What is economics? What bearing does it have on school management? In the June/July issue of Education Executive, Stephen Mitchell, chief operating officer at the Spencer Academies Trust, Nottingham, explored economics, demonstrating its relevance to the SBL role and how to apply it to advantage
It inspires dread in most and gives rise to many jokes. One of my best friends has made it the basis of their career; it has an impact on each one of us. What is it? Correct, it’s economics! Is it relevant? You bet your life it is but, is it interesting? Well, for some it will be; for others watching paint dry will be preferable.
This RIB takes a quick sojourn through how economics impacts us, considers some of the challenges the government faces when managing education budgets and ends with a challenge in relation to how we should embrace it.
Economics as knowledge
“Economics is the science which studies human behaviour as a relationship between ends and scarce means which have alternative uses,” said famous British economist LC Robbins. Economics can be used to define and describe how the world works and to explain some deep-rooted truths about how the market works. More importantly, for those of us working in schools, it can be used to understand why the Education and Skills Funding Agency acts the way it does or, indeed, give us a theoretical base from which to challenge the department on their policies, rather than relying on the, ‘but it’s not fair’ argument.
In traditional businesses there is much academic research regarding a phenomenon called ‘moral hazard’ – the concept that individuals alter their behaviour when their risk-taking is borne by others – and the impact that differing objectives may have on business performance. This is less so in the education sector. Traditional economic theory says that managers should act in accordance with their shareholders’ objectives – for example, making the most profit possible. The moral hazard emerges when management is motivated to act in their own interest – e.g. growth for bonus, rather than growth for shareholder dividends – which means they’re not acting in the company’s best interests.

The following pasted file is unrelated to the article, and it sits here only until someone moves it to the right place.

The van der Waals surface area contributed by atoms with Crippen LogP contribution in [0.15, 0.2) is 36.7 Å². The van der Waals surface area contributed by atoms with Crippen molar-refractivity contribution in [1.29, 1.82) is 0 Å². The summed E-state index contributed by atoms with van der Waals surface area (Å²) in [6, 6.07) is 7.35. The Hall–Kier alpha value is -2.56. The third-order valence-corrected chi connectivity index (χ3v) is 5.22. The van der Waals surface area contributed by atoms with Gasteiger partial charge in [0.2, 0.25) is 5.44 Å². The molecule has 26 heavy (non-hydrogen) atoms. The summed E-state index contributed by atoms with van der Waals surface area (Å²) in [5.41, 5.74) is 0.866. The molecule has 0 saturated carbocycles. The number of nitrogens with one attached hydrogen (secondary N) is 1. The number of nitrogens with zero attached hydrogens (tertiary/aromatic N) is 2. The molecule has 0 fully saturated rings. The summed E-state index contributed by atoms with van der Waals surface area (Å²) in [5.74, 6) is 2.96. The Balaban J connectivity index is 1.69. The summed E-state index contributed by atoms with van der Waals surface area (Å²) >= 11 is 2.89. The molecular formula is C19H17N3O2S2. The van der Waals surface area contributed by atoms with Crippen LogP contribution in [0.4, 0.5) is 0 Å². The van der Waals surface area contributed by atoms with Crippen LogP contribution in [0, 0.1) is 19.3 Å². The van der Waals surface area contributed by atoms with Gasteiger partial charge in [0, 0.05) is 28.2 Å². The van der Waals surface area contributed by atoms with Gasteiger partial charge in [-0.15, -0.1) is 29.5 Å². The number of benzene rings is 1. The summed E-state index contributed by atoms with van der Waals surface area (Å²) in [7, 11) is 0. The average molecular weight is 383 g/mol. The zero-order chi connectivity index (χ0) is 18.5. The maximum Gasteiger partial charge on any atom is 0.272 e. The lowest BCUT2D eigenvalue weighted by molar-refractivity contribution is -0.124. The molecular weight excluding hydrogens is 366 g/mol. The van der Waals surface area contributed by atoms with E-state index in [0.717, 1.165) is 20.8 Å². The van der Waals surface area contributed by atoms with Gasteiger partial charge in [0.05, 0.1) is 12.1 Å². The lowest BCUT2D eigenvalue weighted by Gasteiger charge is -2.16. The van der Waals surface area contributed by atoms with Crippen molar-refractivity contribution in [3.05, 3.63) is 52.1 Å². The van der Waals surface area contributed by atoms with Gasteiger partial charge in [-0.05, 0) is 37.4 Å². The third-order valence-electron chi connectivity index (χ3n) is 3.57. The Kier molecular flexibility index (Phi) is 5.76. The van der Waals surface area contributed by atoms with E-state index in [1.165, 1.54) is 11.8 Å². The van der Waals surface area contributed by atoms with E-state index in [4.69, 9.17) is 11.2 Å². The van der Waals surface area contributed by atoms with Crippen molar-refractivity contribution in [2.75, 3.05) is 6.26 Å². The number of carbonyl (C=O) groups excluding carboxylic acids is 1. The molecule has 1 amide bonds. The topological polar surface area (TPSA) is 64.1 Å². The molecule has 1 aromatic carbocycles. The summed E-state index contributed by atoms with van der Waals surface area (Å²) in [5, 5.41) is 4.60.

The basic economic principles of supply and demand dictate where and how we allocate our resources
In the not-for-profit sector we have a different priority; we’re focused on the ‘social good’ of our services – this requires a different understanding of how the cost-revenue model works. However, the concept of moral hazard holds true; do we see examples of school leaders driving growth for reasons of ego, personal salary increments, or other things – rather than delivering an organisation that ensures students receive the best education possible?
The obsession with eternal growth
We don’t need to trust our own anecdotes to answer this. Leading research by American economist William Baumol illustrates that managers will, generally, seek to grow an organisation beyond its optimal size because we place an undue sense of importance on size of income – there’s a desire to be bigger and a belief that bigger is good. Society holds a general view that a drop in income is a bad thing, viewing it as a sign that an organisation is suffering. For example, recently there was news that the motor industry had dropped 17% in a year and that the sector was in freefall. The untold story of those March 2018 figures was that it was the fourth highest month for sales – ever. The figures are actually pretty robust.
The unhealthy obsession with forever growing income figures is nicely summed up by the somewhat pithy phrase, “Top line is vanity, bottom line is sanity.” In these times of education funding cuts, we all have a healthy focus on our bottom line figures.
Bringing economics to school